In this test, we also found that the Twin Jet BarCoal is not just figuratively thigh melting. The melting can be literal. Diego was wearing some cheap polyester pants from Costco, and they melted rather quickly under the intensity of the infrared heat. So just like a wood fire, you’ll want to keep flammable and meltable objects at a safe distance.

Can a portable propane fire thaw out a diesel engine block?

Now we want to tell you what happened when we tested in even more extreme conditions up on Berthoud Pass, but first…

***WARNING: NEVER ATTEMPT THE FOLLOWING WITH YOUR HOWL CAMPFIRE, A WOOD FIRE, OR ANY OTHER FIRE. SERIOUS INJURY OR DEATH MAY RESULT. HOWL CAMPFIRES IS NOT RESPONSIBLE FOR YOUR IRRESPONSIBLE BEHAVIOR OR MISUSE OF THIS OR ANY OTHER FIRE!***

At dawn we arrived at Berthoud Pass (11,307ft). The thermometer bottomed out at -26ºF – so cold that a guy who’d camped that night in his van couldn’t get his diesel engine to start. His fuel was completely gelled. 

We remembered reading a book on the construction of Alaska’s Dalton Highway. In it were photos of the old WWII diesel trucks they used, each with a wood fire built right underneath the engine block. It was the dead of winter in the far north, and when their trucks wouldn’t start, the guys who built the highway made fires to warm up the engines.

Our country boy brains pondered, “Well, if the HOWL is truly as functional as a wood fire…”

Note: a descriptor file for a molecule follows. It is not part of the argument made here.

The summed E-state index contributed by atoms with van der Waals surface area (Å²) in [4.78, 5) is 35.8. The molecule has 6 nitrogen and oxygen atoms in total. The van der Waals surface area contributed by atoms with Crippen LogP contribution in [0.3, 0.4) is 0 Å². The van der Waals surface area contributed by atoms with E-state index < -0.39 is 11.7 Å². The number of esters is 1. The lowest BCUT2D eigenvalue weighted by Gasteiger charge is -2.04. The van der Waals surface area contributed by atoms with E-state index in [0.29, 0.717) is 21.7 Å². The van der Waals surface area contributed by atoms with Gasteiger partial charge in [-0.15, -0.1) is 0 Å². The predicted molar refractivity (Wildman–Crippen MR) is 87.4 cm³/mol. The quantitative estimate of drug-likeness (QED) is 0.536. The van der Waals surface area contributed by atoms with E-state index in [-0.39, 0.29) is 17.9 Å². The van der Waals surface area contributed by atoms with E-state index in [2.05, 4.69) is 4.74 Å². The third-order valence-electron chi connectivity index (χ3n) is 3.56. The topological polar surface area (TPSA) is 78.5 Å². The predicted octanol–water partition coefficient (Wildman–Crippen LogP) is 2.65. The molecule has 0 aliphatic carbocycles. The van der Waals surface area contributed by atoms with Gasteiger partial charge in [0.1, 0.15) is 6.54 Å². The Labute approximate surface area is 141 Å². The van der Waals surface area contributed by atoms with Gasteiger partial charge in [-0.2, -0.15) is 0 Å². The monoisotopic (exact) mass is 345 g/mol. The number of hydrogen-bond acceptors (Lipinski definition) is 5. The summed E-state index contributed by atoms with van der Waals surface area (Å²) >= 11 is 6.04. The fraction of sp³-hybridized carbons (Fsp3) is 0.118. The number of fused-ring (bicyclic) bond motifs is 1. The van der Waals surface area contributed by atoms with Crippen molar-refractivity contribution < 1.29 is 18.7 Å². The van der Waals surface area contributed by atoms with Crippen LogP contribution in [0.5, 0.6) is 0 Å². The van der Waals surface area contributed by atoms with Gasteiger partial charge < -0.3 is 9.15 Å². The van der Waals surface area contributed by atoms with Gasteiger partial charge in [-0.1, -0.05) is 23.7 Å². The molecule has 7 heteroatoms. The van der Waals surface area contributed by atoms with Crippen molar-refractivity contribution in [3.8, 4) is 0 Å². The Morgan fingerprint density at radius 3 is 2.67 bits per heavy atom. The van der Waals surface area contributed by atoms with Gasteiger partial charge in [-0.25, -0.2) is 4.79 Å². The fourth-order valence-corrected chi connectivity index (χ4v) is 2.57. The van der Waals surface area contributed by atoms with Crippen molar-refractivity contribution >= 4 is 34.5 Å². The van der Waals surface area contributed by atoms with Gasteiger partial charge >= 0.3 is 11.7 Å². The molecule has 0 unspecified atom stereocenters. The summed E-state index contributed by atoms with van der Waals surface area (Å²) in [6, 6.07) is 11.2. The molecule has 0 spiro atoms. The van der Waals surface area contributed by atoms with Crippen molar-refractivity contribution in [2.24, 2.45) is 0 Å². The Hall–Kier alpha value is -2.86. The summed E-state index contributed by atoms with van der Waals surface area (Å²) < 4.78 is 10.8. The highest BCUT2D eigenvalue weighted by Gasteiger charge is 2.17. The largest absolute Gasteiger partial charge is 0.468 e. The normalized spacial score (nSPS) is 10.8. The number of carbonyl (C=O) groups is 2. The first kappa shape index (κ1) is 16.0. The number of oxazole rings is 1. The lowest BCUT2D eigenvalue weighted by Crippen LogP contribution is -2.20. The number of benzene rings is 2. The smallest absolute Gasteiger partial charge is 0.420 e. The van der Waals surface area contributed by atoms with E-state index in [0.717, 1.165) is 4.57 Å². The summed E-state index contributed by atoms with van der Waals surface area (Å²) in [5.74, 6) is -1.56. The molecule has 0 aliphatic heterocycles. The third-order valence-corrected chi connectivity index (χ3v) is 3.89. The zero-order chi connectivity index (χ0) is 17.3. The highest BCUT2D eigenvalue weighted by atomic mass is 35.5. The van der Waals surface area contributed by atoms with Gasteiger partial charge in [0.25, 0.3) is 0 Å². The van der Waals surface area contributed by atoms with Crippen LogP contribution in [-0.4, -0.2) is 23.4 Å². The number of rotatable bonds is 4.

The van guy was game to give it a shot, so we placed the prototype under his engine block, lit it, and let it run for a few minutes. The snow began to melt around it, and that was a good sign. With a turn of the ignition, his rig started right up!


After our battery of extreme conditions testing, there’s one overwhelming conclusion: the performance of the Twin Jet BarCoal is everything we’ve been working to achieve for the last two years.

We knew the technology was capable of producing this kind of heat, it just took a lot longer to get here than we’d anticipated. Finally, here we are  🙌

The improved A-Flame now stands up to wind

In Baja in December, we found the A-Flame to be much more wind affected than we wanted it to be. Strong gusts could even blow it out. It was annoying, and it wasn’t a good replication of the traditional wood fire experience. We wanted to see if we could make it behave more like a wood flame.